Background: High levels of phobic anxiety have been associated with elevated risks of coronary heart disease (CHD) death and sudden cardiac death (SCD) among men. To the best of our knowledge, no studies have looked at this association among women. Anxiety may influence CHD mortality by increasing the risk of ventricular arrhythmia and SCD.
Methods and results: We prospectively examined the relationship between phobic anxiety, as measured by the Crown-Crisp index (CCI), and CHD among women participating in the Nurses' Health Study. Among 72,359 women with no history of cardiovascular disease or cancer in 1988, 97 SCDs, 267 CHD deaths, and 930 nonfatal myocardial infarctions (MI) were documented over 12 years of follow-up. A higher score on the CCI was associated with an increased risk of SCD and fatal CHD but not of nonfatal MI in age-adjusted (P, trend < or =0.008) and in multivariable models excluding possible biological intermediaries (P, trend < or =0.03). Multivariable adjustment appeared to attenuate the relations; women who scored 4 or greater on the CCI were at a 1.59-fold (95% CI, 0.97 to 2.60) marginally increased risk of SCD and a 1.31-fold (95% CI, 0.97 to 1.75) marginally increased risk of fatal CHD compared with those who scored 0 or 1. After control for possible intermediaries (hypertension, diabetes, and elevated cholesterol), a trend toward an increased risk persisted for SCD (P=0.06).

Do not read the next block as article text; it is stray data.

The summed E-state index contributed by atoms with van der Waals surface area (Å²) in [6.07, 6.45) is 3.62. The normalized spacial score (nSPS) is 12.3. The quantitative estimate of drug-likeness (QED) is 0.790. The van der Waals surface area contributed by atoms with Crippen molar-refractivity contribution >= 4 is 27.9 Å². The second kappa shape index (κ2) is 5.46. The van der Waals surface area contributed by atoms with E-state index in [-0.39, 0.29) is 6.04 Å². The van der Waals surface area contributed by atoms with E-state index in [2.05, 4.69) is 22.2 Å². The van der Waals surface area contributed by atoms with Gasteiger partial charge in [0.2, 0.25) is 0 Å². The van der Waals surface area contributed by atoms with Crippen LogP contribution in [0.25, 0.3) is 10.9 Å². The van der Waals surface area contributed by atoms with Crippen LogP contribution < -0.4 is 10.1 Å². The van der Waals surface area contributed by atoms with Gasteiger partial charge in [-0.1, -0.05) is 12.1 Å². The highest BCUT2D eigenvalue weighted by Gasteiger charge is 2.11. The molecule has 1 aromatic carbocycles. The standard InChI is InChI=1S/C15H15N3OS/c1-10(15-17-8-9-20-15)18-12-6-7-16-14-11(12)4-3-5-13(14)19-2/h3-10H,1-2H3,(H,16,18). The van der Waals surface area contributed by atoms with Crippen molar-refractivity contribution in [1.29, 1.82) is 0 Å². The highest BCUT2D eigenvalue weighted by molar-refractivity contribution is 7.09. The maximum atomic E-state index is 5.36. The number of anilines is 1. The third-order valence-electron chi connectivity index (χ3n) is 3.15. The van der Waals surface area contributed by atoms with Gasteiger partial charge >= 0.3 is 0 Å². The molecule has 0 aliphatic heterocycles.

Conclusions: These prospective data suggest that high levels of phobic anxiety are associated with an increased risk of fatal CHD, particularly from SCD. Some but not all of this risk can be accounted for by CHD risk factors associated with phobic anxiety.